With pulse, nut, and plant-based product launches on the rise, many of today’s food brands are aiming to appeal to a new type of consumer: the flexitarian. No longer confined to one end of the meat and vegetable consumption spectrum or the other, this new consumer eats a mainly plant-based diet but occasionally adds in meat. It’s vegetarian-light.
At this year’s Institute of Food Technologists Show in Chicago, Project NOSH sat down with Luann Williams, the Director of Innovation at Innova Market Insights, to learn about what factors are influencing this shift, how it’s changing the products coming to market and why mainstream consumers are going meatless.
Williams believes that the flexitarian lifestyle has been prevalent in Europe from some years and is just now crossing the ocean to the U.S. She noted that in Germany and Europe the “meat” sections are more “protein” focused, with meat alternatives mixed in. Interestingly, it’s the meat companies driving the innovation.
“They’ve decided this is their department of the store and they’re keeping it,” Williams noted.
While the U.S. has lagged behind other countries (Innova reports only 38 percent of Americans reported eating meatless meals once a week or more) that still accounts for roughly 120 million Americans. Additionally, 11 percent of American consumers report having decreased their meat intake in the past year.
It’s hard to determine if the rise in consumer demand has resulted in more flexitarian friendly products launching or if the new products have inspired more consumers to make the switch, but Williams acknowledges the evolution of such products has evolved. “Think about all the options,” Williams said. “Ten years ago you had a lot of soy and tofu. Five years ago it started getting a bit more interesting. And now there’s everything.”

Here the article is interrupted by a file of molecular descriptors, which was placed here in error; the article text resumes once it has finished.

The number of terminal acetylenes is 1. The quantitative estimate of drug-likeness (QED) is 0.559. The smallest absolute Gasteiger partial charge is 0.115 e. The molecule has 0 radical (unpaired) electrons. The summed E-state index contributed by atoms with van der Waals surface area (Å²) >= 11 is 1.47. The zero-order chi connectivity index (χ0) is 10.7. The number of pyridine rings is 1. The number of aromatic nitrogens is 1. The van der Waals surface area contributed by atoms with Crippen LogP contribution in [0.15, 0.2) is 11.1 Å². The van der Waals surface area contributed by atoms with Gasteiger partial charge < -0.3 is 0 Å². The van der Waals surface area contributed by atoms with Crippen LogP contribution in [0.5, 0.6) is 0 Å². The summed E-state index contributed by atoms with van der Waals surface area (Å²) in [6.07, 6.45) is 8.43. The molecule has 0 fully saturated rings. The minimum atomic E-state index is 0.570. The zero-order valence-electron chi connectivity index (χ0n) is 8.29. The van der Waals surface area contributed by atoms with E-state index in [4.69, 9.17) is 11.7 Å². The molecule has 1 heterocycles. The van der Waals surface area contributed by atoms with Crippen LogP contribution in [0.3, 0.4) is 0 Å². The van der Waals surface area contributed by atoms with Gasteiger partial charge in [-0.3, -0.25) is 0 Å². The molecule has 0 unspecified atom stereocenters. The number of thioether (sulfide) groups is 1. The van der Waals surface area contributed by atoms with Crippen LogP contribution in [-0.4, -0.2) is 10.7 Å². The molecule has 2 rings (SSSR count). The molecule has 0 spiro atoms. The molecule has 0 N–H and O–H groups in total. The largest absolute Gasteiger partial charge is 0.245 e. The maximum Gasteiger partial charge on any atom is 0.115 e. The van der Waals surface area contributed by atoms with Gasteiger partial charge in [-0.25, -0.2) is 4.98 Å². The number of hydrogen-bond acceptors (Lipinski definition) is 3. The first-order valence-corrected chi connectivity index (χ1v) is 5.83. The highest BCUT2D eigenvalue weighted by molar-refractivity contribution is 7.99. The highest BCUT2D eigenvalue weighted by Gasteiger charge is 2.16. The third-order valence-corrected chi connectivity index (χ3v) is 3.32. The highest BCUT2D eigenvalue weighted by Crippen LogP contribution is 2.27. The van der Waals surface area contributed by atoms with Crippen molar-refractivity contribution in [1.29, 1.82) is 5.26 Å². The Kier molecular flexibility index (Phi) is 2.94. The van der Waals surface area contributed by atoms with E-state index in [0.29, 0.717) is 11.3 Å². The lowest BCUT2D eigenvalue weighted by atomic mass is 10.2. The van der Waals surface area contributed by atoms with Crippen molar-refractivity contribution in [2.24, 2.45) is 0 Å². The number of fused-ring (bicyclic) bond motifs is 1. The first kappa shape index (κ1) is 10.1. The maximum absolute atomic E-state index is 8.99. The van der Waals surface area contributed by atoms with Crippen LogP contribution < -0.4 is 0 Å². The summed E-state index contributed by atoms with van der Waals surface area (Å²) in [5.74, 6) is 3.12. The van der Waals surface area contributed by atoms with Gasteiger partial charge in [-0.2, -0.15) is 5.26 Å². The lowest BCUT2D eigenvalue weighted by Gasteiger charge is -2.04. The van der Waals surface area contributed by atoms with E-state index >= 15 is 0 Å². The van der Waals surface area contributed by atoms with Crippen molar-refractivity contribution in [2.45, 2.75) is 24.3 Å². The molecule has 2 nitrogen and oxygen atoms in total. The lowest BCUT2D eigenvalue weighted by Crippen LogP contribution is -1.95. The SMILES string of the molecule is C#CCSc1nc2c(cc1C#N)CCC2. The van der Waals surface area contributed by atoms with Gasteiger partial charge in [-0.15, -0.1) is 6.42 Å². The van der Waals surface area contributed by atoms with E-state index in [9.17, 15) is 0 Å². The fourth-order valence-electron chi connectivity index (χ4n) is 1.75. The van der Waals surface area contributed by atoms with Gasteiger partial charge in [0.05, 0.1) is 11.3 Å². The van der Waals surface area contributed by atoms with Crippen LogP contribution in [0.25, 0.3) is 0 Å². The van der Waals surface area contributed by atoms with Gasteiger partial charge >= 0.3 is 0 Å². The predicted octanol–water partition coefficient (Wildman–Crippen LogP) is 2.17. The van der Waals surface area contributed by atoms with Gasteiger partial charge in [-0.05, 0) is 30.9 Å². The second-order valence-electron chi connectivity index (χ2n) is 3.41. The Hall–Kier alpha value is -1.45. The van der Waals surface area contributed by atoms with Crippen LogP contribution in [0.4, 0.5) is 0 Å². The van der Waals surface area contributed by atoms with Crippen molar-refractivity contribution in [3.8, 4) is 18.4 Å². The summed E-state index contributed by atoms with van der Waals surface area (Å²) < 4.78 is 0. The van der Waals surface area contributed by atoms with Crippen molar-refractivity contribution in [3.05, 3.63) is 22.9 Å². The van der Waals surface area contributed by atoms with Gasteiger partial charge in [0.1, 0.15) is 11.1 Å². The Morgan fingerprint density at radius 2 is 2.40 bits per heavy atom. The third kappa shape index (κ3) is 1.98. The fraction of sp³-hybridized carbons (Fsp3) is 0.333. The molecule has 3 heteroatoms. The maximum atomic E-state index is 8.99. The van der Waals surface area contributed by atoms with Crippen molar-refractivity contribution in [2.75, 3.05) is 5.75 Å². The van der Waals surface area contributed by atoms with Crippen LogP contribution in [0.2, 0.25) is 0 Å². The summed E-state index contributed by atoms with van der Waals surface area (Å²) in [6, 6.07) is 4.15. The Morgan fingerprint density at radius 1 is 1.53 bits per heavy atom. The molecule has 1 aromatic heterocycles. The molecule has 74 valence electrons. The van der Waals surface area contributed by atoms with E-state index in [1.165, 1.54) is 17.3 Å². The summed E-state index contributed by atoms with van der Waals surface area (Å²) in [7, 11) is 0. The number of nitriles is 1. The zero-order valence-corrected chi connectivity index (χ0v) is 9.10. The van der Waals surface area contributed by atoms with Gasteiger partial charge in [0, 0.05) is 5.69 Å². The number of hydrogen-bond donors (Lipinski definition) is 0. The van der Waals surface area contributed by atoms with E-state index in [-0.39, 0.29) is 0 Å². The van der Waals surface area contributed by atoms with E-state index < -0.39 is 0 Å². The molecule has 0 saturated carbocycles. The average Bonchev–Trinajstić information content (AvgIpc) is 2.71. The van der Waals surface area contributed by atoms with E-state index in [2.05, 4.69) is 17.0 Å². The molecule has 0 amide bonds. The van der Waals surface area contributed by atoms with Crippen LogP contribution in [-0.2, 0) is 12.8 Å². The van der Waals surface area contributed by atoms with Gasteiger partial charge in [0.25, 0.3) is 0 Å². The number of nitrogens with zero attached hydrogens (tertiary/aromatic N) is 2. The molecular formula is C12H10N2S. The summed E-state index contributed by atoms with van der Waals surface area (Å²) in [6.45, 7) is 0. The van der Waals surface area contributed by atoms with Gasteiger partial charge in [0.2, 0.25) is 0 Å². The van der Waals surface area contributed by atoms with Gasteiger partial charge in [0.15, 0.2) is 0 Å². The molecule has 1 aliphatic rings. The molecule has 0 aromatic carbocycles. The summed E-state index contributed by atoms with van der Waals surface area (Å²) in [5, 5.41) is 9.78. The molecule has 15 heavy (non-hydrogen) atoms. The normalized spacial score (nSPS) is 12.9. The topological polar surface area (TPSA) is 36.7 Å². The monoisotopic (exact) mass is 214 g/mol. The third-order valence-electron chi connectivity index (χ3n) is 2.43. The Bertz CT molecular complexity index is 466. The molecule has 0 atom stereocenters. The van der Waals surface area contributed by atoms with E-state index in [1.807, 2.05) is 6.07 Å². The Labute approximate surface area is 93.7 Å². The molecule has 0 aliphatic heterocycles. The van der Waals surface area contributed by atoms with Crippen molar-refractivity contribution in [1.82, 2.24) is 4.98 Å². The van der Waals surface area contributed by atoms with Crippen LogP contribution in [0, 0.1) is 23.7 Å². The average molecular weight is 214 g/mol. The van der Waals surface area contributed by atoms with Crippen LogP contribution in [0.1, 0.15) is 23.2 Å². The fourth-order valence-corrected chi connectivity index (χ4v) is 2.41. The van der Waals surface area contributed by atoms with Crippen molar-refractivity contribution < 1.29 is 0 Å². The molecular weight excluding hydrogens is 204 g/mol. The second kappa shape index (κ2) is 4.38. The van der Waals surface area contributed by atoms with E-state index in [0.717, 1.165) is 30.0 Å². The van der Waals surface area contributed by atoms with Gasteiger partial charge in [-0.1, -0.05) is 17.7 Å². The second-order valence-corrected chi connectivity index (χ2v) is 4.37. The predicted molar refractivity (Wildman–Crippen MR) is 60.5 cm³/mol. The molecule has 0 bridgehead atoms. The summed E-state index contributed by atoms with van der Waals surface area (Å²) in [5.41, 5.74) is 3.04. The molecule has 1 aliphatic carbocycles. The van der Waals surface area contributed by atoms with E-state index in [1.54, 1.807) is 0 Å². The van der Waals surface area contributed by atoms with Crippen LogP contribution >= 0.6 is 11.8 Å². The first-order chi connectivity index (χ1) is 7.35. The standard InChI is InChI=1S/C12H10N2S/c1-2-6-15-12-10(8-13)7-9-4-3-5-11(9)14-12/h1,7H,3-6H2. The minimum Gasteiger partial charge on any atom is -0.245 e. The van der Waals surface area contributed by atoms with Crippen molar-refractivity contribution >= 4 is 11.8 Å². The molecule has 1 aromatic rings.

Businesses should look to the flexitarian (over vegans or vegetarians) said Williams, because it’s where the biggest marketplace opportunity is. Comparing the market to a triangle, Williams noted, “For people who are diehards, that shouldn’t be your market. Because you’re going to limit yourself to the tip of that triangle.”
Brands should consider the need states of each segment of the triangle of consumers, said Williams, who believes that the biggest segment of consumers choose meatless options for personal health reasons rather than sustainability reasons. This segment, she said, is also somewhat price conscious, is less concerned with the environmental benefits of eating less meat, and ultimately won’t buy a product if it doesn’t taste good.
There are also two types of products appealing to flexitarians, meat substitutes and meat alternatives. To Williams, a meat substitute looks the same and serves the same purpose as its meat analogue. For example, replacing a beef burger with a veggie burger.
The other category, meat alternatives, give consumers similar health benefits as meat (such as high protein) but don’t resemble meat. This segment includes everything from canned beans to tofu.
Regardless of the alternative or substitute Williams noted that the industry as a whole seems to judge meatless products differently. “Look at [some of these products] and all the science that has gone into them. If a big food company did that, [consumers] would label it a frankenfood,” Williams said.
Given that “science” based flexitarian foods such as Impossible Foods, Hampton Creek, Beyond Meat and Kite Hill have all received substantial investments over the past year, it seems, as Williams notes, “the small companies are definitely the thought leaders.”
Just as these new science-based meatless options have grown over the last few years, so too will the category of meatless products continue to grow and change. Noted Williams, “Every revolution is an evolution and this is definitely an evolution.”